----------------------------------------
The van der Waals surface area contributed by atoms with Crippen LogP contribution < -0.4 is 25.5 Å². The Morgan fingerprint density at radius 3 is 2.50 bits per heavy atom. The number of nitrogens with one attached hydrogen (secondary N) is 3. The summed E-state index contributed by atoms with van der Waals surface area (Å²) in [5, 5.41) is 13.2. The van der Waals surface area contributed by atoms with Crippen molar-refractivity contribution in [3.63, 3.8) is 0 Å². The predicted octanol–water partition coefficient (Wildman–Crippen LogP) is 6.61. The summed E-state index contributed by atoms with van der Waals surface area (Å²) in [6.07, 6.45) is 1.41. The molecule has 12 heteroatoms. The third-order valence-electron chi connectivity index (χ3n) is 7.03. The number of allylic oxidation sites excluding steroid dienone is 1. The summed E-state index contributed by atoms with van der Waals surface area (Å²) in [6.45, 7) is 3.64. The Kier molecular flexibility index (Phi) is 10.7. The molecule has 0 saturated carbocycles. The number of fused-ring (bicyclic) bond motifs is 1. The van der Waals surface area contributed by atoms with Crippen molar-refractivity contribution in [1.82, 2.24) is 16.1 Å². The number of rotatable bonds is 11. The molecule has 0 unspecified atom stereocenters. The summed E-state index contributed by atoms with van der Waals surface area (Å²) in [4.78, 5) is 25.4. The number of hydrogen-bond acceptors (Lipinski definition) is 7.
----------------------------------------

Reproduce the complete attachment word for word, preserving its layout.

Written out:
The van der Waals surface area contributed by atoms with Crippen LogP contribution < -0.4 is 25.5 Å². The Morgan fingerprint density at radius 3 is 2.50 bits per heavy atom. The number of nitrogens with one attached hydrogen (secondary N) is 3. The summed E-state index contributed by atoms with van der Waals surface area (Å²) in [5, 5.41) is 13.2. The van der Waals surface area contributed by atoms with Crippen molar-refractivity contribution in [3.63, 3.8) is 0 Å². The predicted octanol–water partition coefficient (Wildman–Crippen LogP) is 6.61. The summed E-state index contributed by atoms with van der Waals surface area (Å²) in [6.07, 6.45) is 1.41. The molecule has 12 heteroatoms. The third-order valence-electron chi connectivity index (χ3n) is 7.03. The number of allylic oxidation sites excluding steroid dienone is 1. The summed E-state index contributed by atoms with van der Waals surface area (Å²) in [6.45, 7) is 3.64. The Kier molecular flexibility index (Phi) is 10.7. The molecule has 0 saturated carbocycles. The number of fused-ring (bicyclic) bond motifs is 1. The van der Waals surface area contributed by atoms with Crippen molar-refractivity contribution in [1.82, 2.24) is 16.1 Å². The number of rotatable bonds is 11. The molecule has 0 unspecified atom stereocenters. The summed E-state index contributed by atoms with van der Waals surface area (Å²) in [4.78, 5) is 25.4. The number of hydrogen-bond acceptors (Lipinski definition) is 7.